Third, the enormous amount of money spent on new technologies without much evidence of their efficacy on teaching and learning means that other options such as investing in more teachers and their professional development are lost. That is inefficient and ineffective policymaking.

Given these three reasons, I remain skeptical of new technologies applied to teaching and learning in public schools.

32 Comments

Filed under how teachers teach, school reform policies, technology use

32 responses to “FAQs for a Skeptic on Technology

  1. Larry,

    Thanks again for a great posting!

    What you say deeply resonates with me. As someone who took to the ed-tech route when I started ES and MS teaching in ’01, I have to admit, I’ve seen more facile learning with technology than deep engagement (as the enthusiasts would argue of our “digital natives”). When one takes a historical perspective, the great scientists and mathematicians and writers did their work without computers, calculators and the like. Of course they built their work on others; no one’s denying that. I think we have to keep in mind that engagement with learning is not per force technology-dependent.

    Rich

  2. hi dad, thanks for reminding me of this. Writing about the contrasts between schools and the ways libraries adopted new technologies, both to their detriment and success made me realize what unique institutions schools are…

    • larrycuban

      Thanks, Sondra, for the reminder about new technologies driving libraries since the 1960s. Our “Partners in Literacy” showed both similarities and differences between and among public schools and libraries.

  3. Thank you for an excellent post with great explanations of your use of technology. Teachers, at all levels, act as role models and guides in the use of technology for our students. That means we have to be thoughtful in our choices and reasons we use technology.

    Ivon

  4. Doug Reaves

    I, too, am a skeptic for all of the reasons that you mention (and more),even though I was the person responsible for introducing and maintaining computers in a K-12 school from 1989 to 2011. I am always amazed at the unquestioning enthusiasm with which most administrators embrace the use of new gadgets in the classroom. And you are correct, the opinion of anyone who questions the expense or outcomes of the new technology is dismissed as that of a crackpot.

    In this article you say, “Thus, hard questions must be asked of those policymakers who buy and deploy electronic devices for classroom instruction.” I would love some help with those questions. Could you, in your next piece, give suggestions for questions that I could put to policymakers who are implementing expensive new technolgies in our school district?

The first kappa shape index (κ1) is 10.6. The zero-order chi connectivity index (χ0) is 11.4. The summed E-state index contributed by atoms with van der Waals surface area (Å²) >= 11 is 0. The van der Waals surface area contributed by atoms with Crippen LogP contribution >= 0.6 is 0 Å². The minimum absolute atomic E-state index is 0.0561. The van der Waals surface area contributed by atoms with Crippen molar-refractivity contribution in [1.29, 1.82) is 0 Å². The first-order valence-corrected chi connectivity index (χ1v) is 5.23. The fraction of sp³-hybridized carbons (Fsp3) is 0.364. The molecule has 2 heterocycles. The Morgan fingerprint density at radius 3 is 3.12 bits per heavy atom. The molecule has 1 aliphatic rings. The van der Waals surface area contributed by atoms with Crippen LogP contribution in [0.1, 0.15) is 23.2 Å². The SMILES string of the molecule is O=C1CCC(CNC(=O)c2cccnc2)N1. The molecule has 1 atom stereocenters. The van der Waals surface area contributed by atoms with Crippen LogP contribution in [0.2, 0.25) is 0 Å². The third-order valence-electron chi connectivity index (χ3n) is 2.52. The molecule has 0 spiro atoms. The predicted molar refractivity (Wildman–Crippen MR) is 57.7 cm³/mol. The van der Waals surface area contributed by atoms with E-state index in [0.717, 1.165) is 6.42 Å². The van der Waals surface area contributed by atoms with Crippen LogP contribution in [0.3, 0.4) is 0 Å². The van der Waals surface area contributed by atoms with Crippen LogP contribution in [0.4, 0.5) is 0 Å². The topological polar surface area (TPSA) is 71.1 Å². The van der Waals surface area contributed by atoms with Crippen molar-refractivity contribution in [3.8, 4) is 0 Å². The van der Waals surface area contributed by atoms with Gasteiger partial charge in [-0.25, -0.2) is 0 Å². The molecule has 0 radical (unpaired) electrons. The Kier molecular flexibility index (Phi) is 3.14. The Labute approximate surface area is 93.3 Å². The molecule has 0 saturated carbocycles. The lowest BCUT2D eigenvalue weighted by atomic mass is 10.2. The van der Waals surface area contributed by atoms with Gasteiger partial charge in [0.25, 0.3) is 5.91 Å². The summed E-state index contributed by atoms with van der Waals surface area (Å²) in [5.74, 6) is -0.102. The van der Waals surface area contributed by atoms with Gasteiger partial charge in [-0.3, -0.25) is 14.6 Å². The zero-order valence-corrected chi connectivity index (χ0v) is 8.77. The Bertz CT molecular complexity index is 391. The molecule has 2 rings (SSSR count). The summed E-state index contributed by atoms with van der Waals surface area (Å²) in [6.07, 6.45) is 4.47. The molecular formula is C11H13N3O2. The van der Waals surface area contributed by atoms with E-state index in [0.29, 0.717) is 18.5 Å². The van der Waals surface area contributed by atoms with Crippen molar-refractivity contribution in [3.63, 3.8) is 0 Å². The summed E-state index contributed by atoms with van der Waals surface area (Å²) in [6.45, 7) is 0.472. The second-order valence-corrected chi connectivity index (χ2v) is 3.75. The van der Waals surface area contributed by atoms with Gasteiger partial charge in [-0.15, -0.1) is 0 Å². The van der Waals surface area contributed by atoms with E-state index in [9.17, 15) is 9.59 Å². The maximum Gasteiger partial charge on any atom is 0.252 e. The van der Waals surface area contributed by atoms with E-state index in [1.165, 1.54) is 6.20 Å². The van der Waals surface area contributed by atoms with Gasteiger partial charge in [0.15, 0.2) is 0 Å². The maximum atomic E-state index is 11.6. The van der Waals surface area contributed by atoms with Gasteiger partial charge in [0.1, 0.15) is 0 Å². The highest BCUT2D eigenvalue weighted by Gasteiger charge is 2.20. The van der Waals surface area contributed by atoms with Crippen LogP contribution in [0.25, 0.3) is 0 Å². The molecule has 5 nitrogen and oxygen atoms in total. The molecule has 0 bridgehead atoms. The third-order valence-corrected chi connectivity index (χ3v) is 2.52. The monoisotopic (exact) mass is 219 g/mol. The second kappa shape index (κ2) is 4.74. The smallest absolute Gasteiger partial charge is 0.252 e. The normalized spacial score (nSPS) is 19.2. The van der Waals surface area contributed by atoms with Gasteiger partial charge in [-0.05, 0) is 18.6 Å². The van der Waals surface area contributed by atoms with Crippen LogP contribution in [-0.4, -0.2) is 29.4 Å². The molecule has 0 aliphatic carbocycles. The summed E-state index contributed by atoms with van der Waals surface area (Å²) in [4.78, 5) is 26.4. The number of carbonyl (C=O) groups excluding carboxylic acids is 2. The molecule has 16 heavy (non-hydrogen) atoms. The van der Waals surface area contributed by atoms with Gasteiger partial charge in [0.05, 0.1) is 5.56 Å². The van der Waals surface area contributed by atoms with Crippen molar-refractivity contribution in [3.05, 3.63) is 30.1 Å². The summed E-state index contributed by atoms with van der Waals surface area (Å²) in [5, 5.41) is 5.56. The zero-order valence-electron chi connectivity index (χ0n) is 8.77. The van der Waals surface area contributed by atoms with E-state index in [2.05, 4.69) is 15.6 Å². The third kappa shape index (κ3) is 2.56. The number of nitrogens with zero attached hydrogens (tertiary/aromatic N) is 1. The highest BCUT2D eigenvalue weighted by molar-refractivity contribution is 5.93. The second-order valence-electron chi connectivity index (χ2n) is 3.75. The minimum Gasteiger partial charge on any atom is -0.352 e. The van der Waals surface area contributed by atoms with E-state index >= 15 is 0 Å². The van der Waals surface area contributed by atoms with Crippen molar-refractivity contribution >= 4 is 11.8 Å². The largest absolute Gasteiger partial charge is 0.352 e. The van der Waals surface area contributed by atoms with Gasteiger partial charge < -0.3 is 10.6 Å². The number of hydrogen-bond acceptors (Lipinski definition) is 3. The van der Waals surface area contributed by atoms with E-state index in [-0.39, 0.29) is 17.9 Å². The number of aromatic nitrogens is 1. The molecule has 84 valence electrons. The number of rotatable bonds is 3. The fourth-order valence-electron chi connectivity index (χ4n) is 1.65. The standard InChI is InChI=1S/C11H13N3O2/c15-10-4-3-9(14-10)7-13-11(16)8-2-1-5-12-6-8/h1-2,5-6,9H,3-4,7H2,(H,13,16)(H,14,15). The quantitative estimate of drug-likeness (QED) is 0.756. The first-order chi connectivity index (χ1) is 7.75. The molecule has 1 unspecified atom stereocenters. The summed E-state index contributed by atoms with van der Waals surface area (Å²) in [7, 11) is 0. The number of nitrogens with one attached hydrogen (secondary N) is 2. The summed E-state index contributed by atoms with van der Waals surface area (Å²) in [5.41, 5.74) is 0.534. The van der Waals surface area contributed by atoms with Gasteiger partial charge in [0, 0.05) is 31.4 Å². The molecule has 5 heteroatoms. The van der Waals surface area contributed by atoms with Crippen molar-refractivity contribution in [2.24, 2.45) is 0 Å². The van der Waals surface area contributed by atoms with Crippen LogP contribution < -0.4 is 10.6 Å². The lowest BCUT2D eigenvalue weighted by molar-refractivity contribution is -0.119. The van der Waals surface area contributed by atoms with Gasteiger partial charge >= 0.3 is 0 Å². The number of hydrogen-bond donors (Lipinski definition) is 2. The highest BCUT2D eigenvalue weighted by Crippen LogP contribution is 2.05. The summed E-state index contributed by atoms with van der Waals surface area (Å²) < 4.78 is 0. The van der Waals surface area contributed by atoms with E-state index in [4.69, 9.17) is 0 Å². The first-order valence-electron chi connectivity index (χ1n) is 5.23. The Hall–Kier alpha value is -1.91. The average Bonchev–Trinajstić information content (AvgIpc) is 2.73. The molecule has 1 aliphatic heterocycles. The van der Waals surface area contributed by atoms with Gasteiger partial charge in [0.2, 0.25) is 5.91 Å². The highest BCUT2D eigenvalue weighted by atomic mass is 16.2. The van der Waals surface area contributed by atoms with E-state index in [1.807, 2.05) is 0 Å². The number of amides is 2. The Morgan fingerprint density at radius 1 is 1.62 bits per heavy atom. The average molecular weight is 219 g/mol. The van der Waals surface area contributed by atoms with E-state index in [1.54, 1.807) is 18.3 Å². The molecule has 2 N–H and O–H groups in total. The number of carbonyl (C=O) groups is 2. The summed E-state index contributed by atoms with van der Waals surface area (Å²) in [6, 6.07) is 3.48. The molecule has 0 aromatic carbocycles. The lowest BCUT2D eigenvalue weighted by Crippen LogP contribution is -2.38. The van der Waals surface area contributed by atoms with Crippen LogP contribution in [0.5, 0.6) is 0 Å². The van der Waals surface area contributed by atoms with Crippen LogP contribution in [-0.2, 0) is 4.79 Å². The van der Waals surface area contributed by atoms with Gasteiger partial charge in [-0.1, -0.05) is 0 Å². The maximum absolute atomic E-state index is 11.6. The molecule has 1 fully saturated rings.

Thanks for your commitment to education.

    • larrycuban

      Doug,

      Here are four questions that I would put to decision-makers who have adopted and implemented reform-driven policies for a school and district:

      1. Did reform structures and programs aimed at improving student achievement get implemented?
      Without complete implementation, no determination of policy success or its validity as a theory of change can be made.

      2. Have teaching practices changed in the intended direction? Without altering typical classroom routines consistent with policy assumptions and strategies, chances of students learning more, faster, and better are slim.

      3. Did changed classroom practices account for what students learned? Without systematic inquiry into which classroom practices have changed, it is impossible to determine whether student learning, even if only measured by test scores, is due to a close match between what teachers did daily (e.g., deeper probing into subject-matter content, focusing on test preparation) or to some other factors.

      4. Did what students learn achieve policy makers’ desired outcomes? Do higher test scores for students translate into a reduced achievement gap between minorities and whites, fewer students dropping out of high schools, and more graduating seniors going on to college?

    • Doug, Having been involved in numerous technology interventions on the commercial side, I would add two key questions to Larry’s.
      Can you articulate clearly in what ways teacher or pupil practice will differ after the full implementation of the programme?
      Can you provide the required funding for the programme to last more than five years?

  5. The question Larry is simple. Does the technology increase student learning?